No one denies Linux has a worldwide presence, representing a substantial
portion of the server market. But the big question is: Can companies make
money from Linux? In the sober investment environment, this is the question
all companies must answer. And the answer must be very convincing.
Of course, Linux software is free. So Linux companies need to be
imaginative with their business models. The most popular model is to
provide companies with value-added services and technologies.
One of my favorite Linux companies is
, which has been
showing strength lately. In fact, it appears that Linux may make money, as
the company has indicated it will reach profitability in 2001.
But it could be sooner. Yesterday, RedHat shot-up 4-13/16 to 30-3/16 on news
that it will team with Dell
on Linux server offerings. It was a gutsy move for Dell, which has been a loyal
member of the Microsoft Windows empire.
The deal was a simple matter of economics. In the past year, Linux server
sales at Dell have been doubling each quarter. What’s more, in the
competitive marketplace for computer hardware, Linux is attractive because
there are no licensing fees (such as to Microsoft).
But RedHat will not be the only company to benefit. I also think VA Linux
should do quite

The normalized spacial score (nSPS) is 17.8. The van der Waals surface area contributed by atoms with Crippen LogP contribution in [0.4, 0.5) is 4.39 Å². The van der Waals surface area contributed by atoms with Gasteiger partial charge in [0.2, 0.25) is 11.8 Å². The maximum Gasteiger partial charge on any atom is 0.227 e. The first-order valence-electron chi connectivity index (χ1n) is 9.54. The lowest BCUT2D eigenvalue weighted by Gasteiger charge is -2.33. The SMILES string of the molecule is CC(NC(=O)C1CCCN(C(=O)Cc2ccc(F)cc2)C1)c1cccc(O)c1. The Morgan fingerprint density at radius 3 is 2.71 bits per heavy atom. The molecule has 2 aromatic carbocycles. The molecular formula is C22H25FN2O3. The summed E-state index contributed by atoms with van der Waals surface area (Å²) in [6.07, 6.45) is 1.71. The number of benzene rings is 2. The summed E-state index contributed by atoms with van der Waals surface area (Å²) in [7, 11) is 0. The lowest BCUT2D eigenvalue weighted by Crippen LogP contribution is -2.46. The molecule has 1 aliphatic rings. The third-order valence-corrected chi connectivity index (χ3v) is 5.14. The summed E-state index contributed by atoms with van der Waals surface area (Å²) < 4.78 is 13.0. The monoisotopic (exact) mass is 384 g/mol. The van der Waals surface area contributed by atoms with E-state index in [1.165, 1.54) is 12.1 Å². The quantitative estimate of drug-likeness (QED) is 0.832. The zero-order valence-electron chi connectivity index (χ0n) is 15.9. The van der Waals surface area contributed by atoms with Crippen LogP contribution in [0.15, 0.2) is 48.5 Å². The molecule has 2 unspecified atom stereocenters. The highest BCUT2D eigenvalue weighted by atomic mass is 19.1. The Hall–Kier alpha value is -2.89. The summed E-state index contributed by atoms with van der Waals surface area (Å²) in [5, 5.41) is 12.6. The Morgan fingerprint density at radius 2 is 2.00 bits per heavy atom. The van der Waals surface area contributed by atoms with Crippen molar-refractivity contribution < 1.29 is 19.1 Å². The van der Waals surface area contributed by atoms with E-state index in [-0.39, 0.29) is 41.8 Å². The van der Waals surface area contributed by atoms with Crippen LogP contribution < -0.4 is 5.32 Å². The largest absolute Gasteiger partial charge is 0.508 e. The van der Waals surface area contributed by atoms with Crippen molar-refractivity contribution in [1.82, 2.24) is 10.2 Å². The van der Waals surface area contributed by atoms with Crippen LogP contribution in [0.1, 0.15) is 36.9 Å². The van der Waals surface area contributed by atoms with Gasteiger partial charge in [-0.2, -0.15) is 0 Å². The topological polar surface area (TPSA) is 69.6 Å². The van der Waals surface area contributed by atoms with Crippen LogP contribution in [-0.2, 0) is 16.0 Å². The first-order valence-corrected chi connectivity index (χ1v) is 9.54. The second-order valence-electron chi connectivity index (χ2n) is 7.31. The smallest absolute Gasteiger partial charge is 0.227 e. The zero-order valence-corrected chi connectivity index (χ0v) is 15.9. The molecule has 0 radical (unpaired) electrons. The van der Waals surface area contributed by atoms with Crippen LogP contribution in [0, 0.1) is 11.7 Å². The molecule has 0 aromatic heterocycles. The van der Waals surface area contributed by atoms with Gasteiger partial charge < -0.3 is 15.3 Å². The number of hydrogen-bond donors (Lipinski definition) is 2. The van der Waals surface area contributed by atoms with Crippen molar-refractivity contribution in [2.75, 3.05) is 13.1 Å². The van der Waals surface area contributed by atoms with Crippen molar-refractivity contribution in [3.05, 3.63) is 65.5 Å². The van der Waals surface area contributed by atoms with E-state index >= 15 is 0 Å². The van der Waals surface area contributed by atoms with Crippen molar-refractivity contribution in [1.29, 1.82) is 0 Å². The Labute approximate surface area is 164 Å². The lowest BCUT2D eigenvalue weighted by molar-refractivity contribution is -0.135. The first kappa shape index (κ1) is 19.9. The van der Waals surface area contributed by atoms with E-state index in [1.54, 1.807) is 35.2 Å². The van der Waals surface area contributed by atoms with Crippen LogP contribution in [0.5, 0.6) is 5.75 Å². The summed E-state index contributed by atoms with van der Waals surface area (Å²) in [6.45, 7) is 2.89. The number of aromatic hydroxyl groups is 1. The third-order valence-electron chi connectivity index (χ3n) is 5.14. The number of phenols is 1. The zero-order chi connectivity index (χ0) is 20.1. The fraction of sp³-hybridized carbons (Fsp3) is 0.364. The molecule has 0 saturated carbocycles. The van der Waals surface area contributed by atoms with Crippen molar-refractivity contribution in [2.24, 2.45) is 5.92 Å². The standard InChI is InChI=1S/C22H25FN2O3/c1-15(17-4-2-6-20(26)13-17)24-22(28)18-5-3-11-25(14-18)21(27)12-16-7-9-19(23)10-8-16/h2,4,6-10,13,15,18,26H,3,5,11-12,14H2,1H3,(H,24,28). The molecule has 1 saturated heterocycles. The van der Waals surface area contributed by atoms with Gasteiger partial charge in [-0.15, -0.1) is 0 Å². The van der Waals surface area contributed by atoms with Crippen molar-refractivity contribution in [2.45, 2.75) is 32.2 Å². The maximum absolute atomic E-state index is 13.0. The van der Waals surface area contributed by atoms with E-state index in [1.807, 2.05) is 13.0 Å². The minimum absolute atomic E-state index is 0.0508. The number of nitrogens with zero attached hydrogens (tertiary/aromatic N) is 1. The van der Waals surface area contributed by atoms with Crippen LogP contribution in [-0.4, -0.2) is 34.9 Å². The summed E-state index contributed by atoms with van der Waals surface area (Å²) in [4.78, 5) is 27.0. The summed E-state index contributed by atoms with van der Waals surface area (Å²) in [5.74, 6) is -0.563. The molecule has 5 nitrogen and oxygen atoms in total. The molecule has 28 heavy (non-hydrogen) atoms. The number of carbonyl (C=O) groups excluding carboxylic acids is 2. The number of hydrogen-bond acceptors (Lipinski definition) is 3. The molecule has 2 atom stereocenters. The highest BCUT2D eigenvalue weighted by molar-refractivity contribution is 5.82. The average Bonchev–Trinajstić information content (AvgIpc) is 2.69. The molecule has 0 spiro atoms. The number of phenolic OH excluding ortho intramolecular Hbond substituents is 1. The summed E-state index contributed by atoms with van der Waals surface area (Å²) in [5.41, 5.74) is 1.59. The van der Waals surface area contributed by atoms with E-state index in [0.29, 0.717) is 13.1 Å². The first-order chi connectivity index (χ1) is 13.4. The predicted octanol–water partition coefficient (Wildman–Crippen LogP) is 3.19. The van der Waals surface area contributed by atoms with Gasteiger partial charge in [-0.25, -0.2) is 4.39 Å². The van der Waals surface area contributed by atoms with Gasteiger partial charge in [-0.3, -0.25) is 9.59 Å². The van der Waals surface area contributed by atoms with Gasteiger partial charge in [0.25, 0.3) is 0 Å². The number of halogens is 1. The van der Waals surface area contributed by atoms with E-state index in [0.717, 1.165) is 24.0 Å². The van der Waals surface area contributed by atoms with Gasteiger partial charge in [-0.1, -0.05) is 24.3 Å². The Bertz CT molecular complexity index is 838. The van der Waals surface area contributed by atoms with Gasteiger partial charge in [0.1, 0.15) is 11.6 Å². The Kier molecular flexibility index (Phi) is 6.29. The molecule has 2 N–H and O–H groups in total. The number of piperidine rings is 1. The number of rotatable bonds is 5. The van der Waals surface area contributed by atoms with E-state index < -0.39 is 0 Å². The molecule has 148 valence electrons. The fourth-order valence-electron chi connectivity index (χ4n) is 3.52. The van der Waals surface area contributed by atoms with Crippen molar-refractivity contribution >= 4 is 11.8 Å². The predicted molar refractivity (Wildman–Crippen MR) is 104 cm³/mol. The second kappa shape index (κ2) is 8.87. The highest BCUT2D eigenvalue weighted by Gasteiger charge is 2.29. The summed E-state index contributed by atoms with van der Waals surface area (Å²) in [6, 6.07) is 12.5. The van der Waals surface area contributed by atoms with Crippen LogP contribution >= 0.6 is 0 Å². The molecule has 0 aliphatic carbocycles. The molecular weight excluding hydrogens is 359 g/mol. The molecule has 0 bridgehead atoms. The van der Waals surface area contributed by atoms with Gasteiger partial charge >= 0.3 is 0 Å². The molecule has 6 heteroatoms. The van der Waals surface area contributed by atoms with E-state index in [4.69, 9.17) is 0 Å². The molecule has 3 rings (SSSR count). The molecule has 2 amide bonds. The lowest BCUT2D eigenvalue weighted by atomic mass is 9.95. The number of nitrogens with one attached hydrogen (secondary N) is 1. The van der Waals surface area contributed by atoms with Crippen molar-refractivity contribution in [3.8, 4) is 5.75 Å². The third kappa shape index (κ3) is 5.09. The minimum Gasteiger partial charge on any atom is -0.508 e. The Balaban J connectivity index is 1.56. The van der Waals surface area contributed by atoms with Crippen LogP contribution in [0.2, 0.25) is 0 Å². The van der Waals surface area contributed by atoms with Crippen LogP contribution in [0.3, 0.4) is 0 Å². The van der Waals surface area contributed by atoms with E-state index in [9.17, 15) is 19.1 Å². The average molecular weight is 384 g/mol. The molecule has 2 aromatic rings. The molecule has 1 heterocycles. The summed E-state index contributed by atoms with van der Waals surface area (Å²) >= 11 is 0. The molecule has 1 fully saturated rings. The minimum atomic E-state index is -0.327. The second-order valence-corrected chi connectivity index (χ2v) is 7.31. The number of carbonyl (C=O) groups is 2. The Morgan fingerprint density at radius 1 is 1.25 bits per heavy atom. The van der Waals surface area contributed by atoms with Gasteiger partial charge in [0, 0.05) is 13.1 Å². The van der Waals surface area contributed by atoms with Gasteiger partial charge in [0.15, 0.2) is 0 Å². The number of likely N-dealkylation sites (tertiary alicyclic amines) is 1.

well. Surely, it is already been showing nice results. In the past quarter,
revenues were $34.6 million, a 710% increase from the same quarter a year
ago and a 71% sequential increase. Losses were $4.5 million.
In the Linux market, building value-added technologies is vitally important.
To this end, VA Linux has made several technology acquisitions, such as
TruSolutions and NetAttach (adding such things as network attach storage to
its Linux servers).
Another key to Linux is developing a community of developers. After all,
community is what made Linux great. VA Linux recently purchased
Andover.Net, a leading community site that gets more than 70 million
targeted page views per month.
The founder and Chairman of RedHat, Robert Young, has made an interesting
observation of high-tech. First, there were minicomputers. Then came PCs.
Next, there was the Internet. And now there is the open-source movement.
At the heart of the Linux movement is sharing — benefiting from the
collective brainpower of the world’s technical talent. In this environment,
no company can stand alone.